This Artist Creates Impressive Conceptual Illustrations That Are Both Complex and Minimalistic
Kuala Lumpur-based illustrator Tang Yau Hoong maintains the perfect balance between editorial, advertising, poster, book cover, t-shirt, and personal illustrations. Over time, he’s accrued notable, world-renowned clients such as Simon & Schuster, NIKE, New Scientist, Harvard Business Review, and Esquire. When he’s not designing dynamic commissioned pieces, the artist creates his own prints that revolve around the concept of surrealism. He also expertly utilizes negative space to challenge himself when cultivating his versatile and expansive portfolio.
When it comes to inspiration, Hoong is able to find muses all around him, but turns to pop culture more often than not. “I find inspiration in everything I see and hear,” he tells us. “Images, photography, movies, and music are what I turn to when I need inspiration.” While he may look to other forms of media for motivation, that doesn’t prevent the illustrator from sustaining a streak of originality. Essentially, he’s capable of creating designs that represent his distinct thought-patterns and innate creativity – even when he looks to another source for inspiration.
While his well-defined individuality may appear effortless, the artist assures us that it isn’t. “The most difficult thing is to come up with an illustration that is unique in style and original in concept at the same time,” he admits. Showing how his line of work is truly an exercise in expressive equilibrium.
To describe his own handiwork, Hoong chooses these four words: “simplistic, conceptual, surreal, and subtle.” Within each and every illustration that he produces, there is a keen sense of harmony. At first, you may notice the surrealism that is ever-present in his designs. Then again, when you look closer, that’s when you realize that the artist’s work is impressively minimalistic. In combining an otherworldly depth with clean lines and profound concepts, Hoong consistently portrays his passionate ingenuity.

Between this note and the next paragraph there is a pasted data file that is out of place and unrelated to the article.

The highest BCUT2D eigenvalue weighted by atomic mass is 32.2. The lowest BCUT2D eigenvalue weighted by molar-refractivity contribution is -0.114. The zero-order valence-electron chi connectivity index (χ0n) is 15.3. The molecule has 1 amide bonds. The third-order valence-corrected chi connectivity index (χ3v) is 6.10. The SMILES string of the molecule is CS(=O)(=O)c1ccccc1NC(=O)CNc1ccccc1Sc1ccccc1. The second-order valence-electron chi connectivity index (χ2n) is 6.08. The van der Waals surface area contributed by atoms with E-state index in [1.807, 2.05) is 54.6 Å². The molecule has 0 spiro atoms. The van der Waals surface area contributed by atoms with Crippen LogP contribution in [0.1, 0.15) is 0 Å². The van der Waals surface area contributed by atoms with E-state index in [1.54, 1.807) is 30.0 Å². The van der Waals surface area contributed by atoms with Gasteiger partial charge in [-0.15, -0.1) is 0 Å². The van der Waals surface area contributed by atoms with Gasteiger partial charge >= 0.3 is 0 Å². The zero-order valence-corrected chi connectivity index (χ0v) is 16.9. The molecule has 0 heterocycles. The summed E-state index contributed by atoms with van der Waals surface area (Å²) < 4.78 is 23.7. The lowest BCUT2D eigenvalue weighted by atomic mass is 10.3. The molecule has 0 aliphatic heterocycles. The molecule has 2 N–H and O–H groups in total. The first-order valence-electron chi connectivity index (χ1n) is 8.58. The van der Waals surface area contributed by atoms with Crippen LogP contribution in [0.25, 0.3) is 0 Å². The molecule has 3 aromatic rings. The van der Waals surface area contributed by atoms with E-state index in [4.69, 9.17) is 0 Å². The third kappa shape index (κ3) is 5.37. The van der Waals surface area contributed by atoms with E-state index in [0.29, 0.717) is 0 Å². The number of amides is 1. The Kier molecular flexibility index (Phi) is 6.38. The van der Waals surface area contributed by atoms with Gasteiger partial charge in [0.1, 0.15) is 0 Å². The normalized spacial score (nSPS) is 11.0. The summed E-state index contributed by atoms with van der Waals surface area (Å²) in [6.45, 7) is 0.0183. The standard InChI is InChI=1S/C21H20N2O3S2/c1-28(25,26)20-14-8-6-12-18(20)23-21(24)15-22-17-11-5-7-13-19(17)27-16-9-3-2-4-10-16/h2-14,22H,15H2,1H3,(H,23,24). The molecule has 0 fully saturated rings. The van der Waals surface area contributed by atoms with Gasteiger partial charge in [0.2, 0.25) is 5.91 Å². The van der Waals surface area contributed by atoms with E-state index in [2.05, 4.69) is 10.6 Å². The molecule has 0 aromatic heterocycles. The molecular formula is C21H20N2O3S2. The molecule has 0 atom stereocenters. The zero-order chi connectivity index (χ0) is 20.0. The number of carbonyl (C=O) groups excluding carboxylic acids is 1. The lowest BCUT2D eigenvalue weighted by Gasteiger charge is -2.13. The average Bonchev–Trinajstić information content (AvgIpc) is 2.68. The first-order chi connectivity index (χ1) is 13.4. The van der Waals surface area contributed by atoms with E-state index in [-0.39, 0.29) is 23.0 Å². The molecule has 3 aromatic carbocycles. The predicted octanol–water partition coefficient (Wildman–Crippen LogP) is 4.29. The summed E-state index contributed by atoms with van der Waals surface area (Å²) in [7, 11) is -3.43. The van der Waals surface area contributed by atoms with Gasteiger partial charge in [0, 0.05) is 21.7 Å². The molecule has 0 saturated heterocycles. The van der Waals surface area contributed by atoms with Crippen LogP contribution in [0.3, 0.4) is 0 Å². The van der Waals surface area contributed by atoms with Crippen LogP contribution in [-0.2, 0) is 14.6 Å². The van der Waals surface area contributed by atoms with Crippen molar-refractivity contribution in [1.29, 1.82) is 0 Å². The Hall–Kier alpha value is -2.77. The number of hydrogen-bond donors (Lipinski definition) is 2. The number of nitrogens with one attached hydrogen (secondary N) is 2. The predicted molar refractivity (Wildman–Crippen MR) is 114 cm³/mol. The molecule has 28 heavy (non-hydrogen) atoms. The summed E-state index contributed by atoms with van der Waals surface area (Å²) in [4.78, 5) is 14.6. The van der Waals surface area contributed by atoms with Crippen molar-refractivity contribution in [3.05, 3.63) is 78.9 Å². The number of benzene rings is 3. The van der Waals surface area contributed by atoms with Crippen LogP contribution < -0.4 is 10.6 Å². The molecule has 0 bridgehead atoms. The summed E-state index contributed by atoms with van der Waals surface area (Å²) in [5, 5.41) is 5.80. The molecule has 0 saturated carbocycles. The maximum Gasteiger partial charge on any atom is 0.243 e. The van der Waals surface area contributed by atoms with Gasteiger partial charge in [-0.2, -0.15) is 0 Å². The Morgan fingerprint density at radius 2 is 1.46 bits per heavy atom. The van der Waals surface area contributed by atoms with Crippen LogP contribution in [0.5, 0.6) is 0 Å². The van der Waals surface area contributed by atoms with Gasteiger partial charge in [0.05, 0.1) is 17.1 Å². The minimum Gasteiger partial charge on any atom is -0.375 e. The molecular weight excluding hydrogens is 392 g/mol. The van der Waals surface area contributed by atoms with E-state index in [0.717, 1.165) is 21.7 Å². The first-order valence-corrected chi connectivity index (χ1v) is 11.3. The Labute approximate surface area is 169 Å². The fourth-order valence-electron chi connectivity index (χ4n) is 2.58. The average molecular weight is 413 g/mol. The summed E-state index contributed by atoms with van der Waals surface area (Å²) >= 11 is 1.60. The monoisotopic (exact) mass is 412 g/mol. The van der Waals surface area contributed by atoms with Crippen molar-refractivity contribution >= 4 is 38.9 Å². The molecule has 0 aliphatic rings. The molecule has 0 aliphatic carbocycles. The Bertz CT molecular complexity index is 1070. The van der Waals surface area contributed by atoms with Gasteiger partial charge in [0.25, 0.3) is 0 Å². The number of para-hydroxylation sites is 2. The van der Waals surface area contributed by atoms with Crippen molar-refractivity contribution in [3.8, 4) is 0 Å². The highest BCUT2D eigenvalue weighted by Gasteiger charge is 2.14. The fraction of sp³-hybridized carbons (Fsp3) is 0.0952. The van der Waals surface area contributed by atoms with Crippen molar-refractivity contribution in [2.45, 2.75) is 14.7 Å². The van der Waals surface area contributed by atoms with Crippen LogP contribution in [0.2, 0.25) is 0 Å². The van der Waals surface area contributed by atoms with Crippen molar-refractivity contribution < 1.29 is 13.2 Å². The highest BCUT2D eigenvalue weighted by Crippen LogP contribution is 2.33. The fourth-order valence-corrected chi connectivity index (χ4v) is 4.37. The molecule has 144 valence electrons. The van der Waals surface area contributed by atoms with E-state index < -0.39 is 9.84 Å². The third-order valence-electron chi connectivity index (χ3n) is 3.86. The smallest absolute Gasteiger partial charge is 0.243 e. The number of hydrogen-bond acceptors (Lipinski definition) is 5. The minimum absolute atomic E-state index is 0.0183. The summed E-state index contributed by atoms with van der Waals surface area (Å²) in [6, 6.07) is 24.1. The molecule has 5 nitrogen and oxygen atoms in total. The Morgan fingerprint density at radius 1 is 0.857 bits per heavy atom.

The illustrator’s creative process is actually quite similar to his artwork in that it is both complex and straightforward at the same time. “I will do a lot of brainstorming and sketching,” Hoong reveals. “An idea is always an unexpected evolution of something very simple.” Based on the creator’s images, it makes sense that they develop over time. Within his work, basic ideas beautifully blossom to make viewers see common creatures, objects, and landscapes from a unique perspective.
“I always wanted to make something thought-provoking. Not necessarily a big idea or serious thought, maybe just something that is able to leave an impression or intrigue viewers,” Hoong explains when discussing how he wants others to see his pieces. To develop artwork that serves as a visual puzzle, the printmaker employs mostly digital tools. Occasionally, he will construct a certain texture by hand, so that there’s an extra element for viewers to enjoy and interpret.
Most importantly, Hoong has some advice for those who want to achieve similar success. “Find your own niche and keep working hard on it,” he states. “I know I am on the right path when I look back at my work after years and I still like it.”